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Cleaning up the wheels was not fun at all, and they did have some ugly mould lines, but now they're done. I think they came out ok, a little more work may be needed. The joint line between the halves is not perfect, but very difficult to improve on. I'm not that keen on starting to work with filler and filing/sanding between each spoke, and I'm not sure how necessary it will be. I'll have to scratch my head on that for a while.


MachIII_10.jpg

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Engine taped together and test fitted. Looks rather large in that frame. I will paint the engine in parts to make it easier to get varying metal shades on the
different parts.


MachIII_11.jpg

MachIII_12.jpg

Front fork and rear suspension test fitted. Somewhat to my surprise there are no real problems. It's certainly not up to modern kit standard, but with careful cleaning and preparation of the parts it goes together quite nicely. I'm enjoying this build so far. I added the small loop on the front fender strut, through which the speedo and brake cables are routed.

MachIII_13.jpg

MachIII_14.jpg

Tank and seat fit. It really starts to look like something.


MachIII_15.jpg

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The instruments looked a bit crude and nothing like I see in reference pictures. I filed the down a bit and made a new rim to give the faces a recess. There are no decals for them, but I will make my own.

MachIII_16.jpg

The rear springs doesn't look good at all. I will have to find, or make, some suitable metal springs and cut the shocks apart to make a new centre piece.


MachIII_17.jpg

Edited by Jörgen Stendahl

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ooo those shocks really are nasty

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These early Revell m/c kits are tough.You have a handle on this one though.Good work.

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Of course I couldn't find any suitable springs in the house. Here is my first attempt at winding something up. With some minor adjustments and painting it may do the job.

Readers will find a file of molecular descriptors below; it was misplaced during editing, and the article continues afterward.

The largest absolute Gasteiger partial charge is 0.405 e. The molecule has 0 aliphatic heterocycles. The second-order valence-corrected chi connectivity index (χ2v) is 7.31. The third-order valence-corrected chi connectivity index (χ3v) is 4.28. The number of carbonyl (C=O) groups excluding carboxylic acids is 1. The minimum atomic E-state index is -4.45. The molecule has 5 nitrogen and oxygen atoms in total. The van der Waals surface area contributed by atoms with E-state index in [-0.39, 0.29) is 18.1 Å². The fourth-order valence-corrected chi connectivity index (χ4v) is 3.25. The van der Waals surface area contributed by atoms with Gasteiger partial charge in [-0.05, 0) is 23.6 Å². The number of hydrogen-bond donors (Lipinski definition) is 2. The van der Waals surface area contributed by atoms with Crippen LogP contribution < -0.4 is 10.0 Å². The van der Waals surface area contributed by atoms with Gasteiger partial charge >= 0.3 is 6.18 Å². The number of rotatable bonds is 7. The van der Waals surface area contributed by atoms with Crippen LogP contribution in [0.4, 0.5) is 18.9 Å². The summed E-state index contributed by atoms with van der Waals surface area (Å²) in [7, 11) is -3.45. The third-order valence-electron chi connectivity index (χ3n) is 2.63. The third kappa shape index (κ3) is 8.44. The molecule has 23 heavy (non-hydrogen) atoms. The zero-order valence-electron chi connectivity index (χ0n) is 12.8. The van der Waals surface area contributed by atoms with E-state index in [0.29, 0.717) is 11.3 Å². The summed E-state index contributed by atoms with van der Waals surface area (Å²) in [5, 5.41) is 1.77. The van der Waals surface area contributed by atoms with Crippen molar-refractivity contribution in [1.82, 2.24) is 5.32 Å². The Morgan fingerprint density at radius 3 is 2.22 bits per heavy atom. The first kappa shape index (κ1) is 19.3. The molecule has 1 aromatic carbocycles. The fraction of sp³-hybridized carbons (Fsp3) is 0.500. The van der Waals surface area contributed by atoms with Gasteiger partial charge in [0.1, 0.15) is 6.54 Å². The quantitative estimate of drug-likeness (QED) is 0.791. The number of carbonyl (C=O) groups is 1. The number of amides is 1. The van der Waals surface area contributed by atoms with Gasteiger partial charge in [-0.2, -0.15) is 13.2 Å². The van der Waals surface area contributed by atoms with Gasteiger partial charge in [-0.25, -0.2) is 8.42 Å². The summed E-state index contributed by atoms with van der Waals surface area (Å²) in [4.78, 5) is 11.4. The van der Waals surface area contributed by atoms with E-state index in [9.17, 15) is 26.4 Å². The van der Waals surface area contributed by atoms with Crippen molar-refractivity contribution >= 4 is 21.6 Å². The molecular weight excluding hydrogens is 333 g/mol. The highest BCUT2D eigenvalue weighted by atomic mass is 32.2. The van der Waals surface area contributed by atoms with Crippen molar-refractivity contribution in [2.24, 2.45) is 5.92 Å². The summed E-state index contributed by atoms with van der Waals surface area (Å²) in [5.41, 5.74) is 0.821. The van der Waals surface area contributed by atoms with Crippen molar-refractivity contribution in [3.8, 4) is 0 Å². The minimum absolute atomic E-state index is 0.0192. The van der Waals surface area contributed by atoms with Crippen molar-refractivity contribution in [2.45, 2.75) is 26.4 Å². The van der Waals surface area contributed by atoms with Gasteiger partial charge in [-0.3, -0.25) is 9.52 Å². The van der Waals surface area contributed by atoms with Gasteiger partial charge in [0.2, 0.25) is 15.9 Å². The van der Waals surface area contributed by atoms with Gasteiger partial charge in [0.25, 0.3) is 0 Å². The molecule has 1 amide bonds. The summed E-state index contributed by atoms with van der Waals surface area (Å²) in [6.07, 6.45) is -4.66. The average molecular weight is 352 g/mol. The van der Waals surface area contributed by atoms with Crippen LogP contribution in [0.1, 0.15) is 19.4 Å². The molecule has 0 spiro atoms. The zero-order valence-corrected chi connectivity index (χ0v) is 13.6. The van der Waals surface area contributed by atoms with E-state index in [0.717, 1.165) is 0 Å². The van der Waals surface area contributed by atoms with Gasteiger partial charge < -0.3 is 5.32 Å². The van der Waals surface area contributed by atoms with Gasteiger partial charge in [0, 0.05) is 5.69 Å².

MachIII_18.jpg

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Lookin' good there Jorgen, I think you are taking the rigth approach with getting rid of the kit chrome. Your trial assembly looks inpressive, especially on the instrument dials.

Colin

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The three exhaust pipes required some work with the joints between the halves, but they sanded out nicely. I may be stretching my luck a bit far now, but, I take the chance. I really want to assemble the three pipes completely at this stage, including the bends, so I can also fill and smooth the rather ugly joints between them and the pipes before any painting. I think they will all fit as they do now when it's time for final assembly. I hope...

MachIII_19.jpg


MachIII_20.jpg

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Those rear shock absorbers look very good now Jorgen.

Don't forget, there was a joint between the exhaust downpipes and the expansion chambers so you could always replicate this if it would make for easier installation after painting.

Keep up the good work.

Chris.

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Thanks, I'm happy with the shocks and springs now.

The exhaust joints you mention is there, moulded into the expansion chambers, but Revell have then extended the parts another 0,5 mm forward and put a new awkward glue joint there to the kit downpipes. Not the best solution no. However, I removed and refitted my three assembled exhausts a few times this moring and it seems to be fitting very well now. Will sand the filler later today and hope they are ready for paint. Just love the three-pipe look from behind :).

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Just love the three-pipe look from behind :).

Yes it looked great, it reminded me of the 3 cylinder MV racers

Cheers

Dennis